Wooden trellis, pre-build or make in situ?

  Brumas 19:34 09 Nov 2008

My latest project is making a ‘structure’ which, when added to the original single arch, will form a rose-arch. The original arch, spanning my front garden gate, is approx. 6’6” high x 3’6” wide and is made out of 3”x3” fence post.

I have made another arch the same dimensions and have joined it to the original with 16” spacers of the same fence posting thus forming a ‘tunnel’ and a neat little arch!
I intend to have trellising covering the top and sides and have calculated the amount of inch and half x half inch wood I shall need, now do I
A) make the trellising up on the floor or do I
B) fix the verticals to the arch and then secure the horizontals to make up the trellis as I go?
The reason I ask is because if the original arch was perfectly square method A would seem the most logical but as the arch has more angles then Del Boy I fear it would not work and bits would protrude where they shouldn’t and spaces would appear where there should be trellising
Whereas if I built as I went I could adjust as necessary bearing in mind that I am what is affectionately known as a ‘bodger’ not a skilled carpenter ;o)

Any thoughts or suggestions would be appreciated.

P.S. I actually bought the timber from the saw mill on Ford & Etal Estates after I had watched it being sawn and, as well as saving lots of hard-earned spent an enjoyable interlude watching craftsmen work un-hurried in an idyllic location and enjoyed the ‘craic’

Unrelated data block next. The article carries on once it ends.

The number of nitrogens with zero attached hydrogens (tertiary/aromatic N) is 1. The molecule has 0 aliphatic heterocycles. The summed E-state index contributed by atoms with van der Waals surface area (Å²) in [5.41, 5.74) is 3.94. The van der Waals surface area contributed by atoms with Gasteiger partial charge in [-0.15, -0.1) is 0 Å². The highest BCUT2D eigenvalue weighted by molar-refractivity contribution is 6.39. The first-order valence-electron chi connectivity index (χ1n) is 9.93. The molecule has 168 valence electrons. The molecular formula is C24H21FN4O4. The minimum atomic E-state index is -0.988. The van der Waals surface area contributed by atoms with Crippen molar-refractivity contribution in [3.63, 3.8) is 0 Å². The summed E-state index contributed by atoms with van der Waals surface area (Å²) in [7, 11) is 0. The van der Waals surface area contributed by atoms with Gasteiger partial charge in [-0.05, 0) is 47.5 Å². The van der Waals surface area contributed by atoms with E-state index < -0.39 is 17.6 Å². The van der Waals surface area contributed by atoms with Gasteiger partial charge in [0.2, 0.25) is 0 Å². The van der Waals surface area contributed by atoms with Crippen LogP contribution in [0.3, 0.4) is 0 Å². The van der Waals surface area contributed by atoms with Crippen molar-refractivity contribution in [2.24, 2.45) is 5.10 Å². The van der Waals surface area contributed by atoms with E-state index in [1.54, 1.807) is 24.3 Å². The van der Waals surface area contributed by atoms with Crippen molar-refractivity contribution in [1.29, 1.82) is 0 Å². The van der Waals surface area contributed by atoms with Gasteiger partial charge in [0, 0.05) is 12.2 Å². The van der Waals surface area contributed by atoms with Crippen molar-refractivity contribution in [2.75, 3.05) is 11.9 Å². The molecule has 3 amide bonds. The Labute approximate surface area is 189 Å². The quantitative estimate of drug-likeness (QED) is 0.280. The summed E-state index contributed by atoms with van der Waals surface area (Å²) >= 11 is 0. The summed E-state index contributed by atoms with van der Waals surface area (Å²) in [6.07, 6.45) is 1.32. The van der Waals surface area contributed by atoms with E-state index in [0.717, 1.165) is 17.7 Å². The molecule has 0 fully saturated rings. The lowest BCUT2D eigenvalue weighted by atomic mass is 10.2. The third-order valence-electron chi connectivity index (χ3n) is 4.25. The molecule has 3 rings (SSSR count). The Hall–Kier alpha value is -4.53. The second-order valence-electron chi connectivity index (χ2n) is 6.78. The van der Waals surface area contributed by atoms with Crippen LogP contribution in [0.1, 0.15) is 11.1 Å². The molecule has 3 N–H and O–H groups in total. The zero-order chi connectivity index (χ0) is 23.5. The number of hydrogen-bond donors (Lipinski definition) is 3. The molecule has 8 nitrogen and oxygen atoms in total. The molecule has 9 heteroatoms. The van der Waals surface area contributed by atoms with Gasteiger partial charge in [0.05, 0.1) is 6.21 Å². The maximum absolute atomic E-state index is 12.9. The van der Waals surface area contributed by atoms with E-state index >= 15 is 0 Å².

canarieslover 19:48 09 Nov 2008

Carry on 'bodging' if you think that otherwise you will not get it fitting. I have 'bodging' down to an art form nowadays and very satisfying it is. Only last week I was re-installing XP on a drive hanging outside the case so that I could put the cables back on the original drive when I needed to do something important. Go for it!!

  Bingalau 20:23 09 Nov 2008

If it was me I would use method "B", It sounds more logical and although probably taking longer to do, you would be able to cut each piece to size. I'm no carpenter either, but I managed to build a wooden decking type balcony outside my French Windows as they were too far off the ground to step down. My grandchildren pretend it is the Titanic because it is also shaped in a semi-circle, with steps at one end so they can go down to the lower deck (Lawn).

  ray7 21:26 09 Nov 2008

Go for it. By the time you have a climber around the arch, no-one will notice what a complete hash you made of the construction

I speak from experience.!

  Brumas 22:14 09 Nov 2008

I will try and complete the task tomorrow, it was impossible today as we have had all four seasons, weather-wise and I didn't have much time anyway after the remembrance service.

I have two fragrant climbing/rambling roses which I shall plant when I have finished and the stain/preservative has dried - 'Bobby James' and 'Aloha' - so roll on the Spring!

  lofty29 22:37 09 Nov 2008

Have used the inplace method several times myself, and as ray7 say's once the climber has grown no one will notice anyway, Best of luck anyway, one guy I knew was always known as "the brilliant bodger"

  Forum Editor 22:38 09 Nov 2008

You'll find it far easier to get a decent result than if you try to prefabricate something.

Pay particular attention to the end grain when you're applying the preservative, for that is the part of external timbers most vulnerable to rot.

  Brumas 23:42 09 Nov 2008

After all this expert advice I am thinking of taking a stand at the Chelsea Flower Show and I shall also be available for private commissions for eclectic garden furniture :o)

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